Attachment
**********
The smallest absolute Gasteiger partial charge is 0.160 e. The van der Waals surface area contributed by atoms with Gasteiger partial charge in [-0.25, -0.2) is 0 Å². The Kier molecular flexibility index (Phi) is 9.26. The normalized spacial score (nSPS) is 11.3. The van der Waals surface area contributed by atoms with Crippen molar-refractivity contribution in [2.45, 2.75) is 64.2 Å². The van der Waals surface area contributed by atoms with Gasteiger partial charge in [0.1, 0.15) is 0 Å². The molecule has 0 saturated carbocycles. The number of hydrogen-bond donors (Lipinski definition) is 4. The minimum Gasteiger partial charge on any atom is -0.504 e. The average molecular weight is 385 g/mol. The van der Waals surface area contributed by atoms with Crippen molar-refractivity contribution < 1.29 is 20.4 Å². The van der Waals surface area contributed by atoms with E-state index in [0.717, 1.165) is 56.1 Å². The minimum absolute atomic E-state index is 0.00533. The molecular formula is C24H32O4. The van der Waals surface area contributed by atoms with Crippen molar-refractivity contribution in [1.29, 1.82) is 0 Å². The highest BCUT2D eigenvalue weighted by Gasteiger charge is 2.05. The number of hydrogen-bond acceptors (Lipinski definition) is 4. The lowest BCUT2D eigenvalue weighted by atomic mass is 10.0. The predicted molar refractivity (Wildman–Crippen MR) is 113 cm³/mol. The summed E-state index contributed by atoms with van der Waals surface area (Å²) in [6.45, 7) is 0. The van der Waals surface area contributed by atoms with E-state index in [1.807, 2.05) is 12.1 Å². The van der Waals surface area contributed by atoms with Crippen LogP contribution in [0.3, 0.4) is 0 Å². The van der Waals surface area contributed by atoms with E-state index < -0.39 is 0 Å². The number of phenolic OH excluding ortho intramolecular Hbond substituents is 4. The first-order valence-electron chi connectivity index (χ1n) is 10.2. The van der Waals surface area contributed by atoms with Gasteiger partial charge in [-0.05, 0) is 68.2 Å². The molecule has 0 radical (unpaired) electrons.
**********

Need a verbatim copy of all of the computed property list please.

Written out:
The smallest absolute Gasteiger partial charge is 0.160 e. The van der Waals surface area contributed by atoms with Gasteiger partial charge in [-0.25, -0.2) is 0 Å². The Kier molecular flexibility index (Phi) is 9.26. The normalized spacial score (nSPS) is 11.3. The van der Waals surface area contributed by atoms with Crippen molar-refractivity contribution in [2.45, 2.75) is 64.2 Å². The van der Waals surface area contributed by atoms with Gasteiger partial charge in [0.1, 0.15) is 0 Å². The molecule has 0 saturated carbocycles. The number of hydrogen-bond donors (Lipinski definition) is 4. The minimum Gasteiger partial charge on any atom is -0.504 e. The average molecular weight is 385 g/mol. The van der Waals surface area contributed by atoms with Crippen molar-refractivity contribution < 1.29 is 20.4 Å². The van der Waals surface area contributed by atoms with E-state index in [0.717, 1.165) is 56.1 Å². The minimum absolute atomic E-state index is 0.00533. The molecular formula is C24H32O4. The van der Waals surface area contributed by atoms with Crippen molar-refractivity contribution in [1.29, 1.82) is 0 Å². The highest BCUT2D eigenvalue weighted by Gasteiger charge is 2.05. The number of hydrogen-bond acceptors (Lipinski definition) is 4. The lowest BCUT2D eigenvalue weighted by atomic mass is 10.0. The predicted molar refractivity (Wildman–Crippen MR) is 113 cm³/mol. The summed E-state index contributed by atoms with van der Waals surface area (Å²) in [6.45, 7) is 0. The van der Waals surface area contributed by atoms with E-state index in [1.807, 2.05) is 12.1 Å². The van der Waals surface area contributed by atoms with Crippen LogP contribution in [0.3, 0.4) is 0 Å². The van der Waals surface area contributed by atoms with E-state index < -0.39 is 0 Å². The number of phenolic OH excluding ortho intramolecular Hbond substituents is 4. The first-order valence-electron chi connectivity index (χ1n) is 10.2. The van der Waals surface area contributed by atoms with Gasteiger partial charge in [-0.05, 0) is 68.2 Å². The molecule has 0 radical (unpaired) electrons.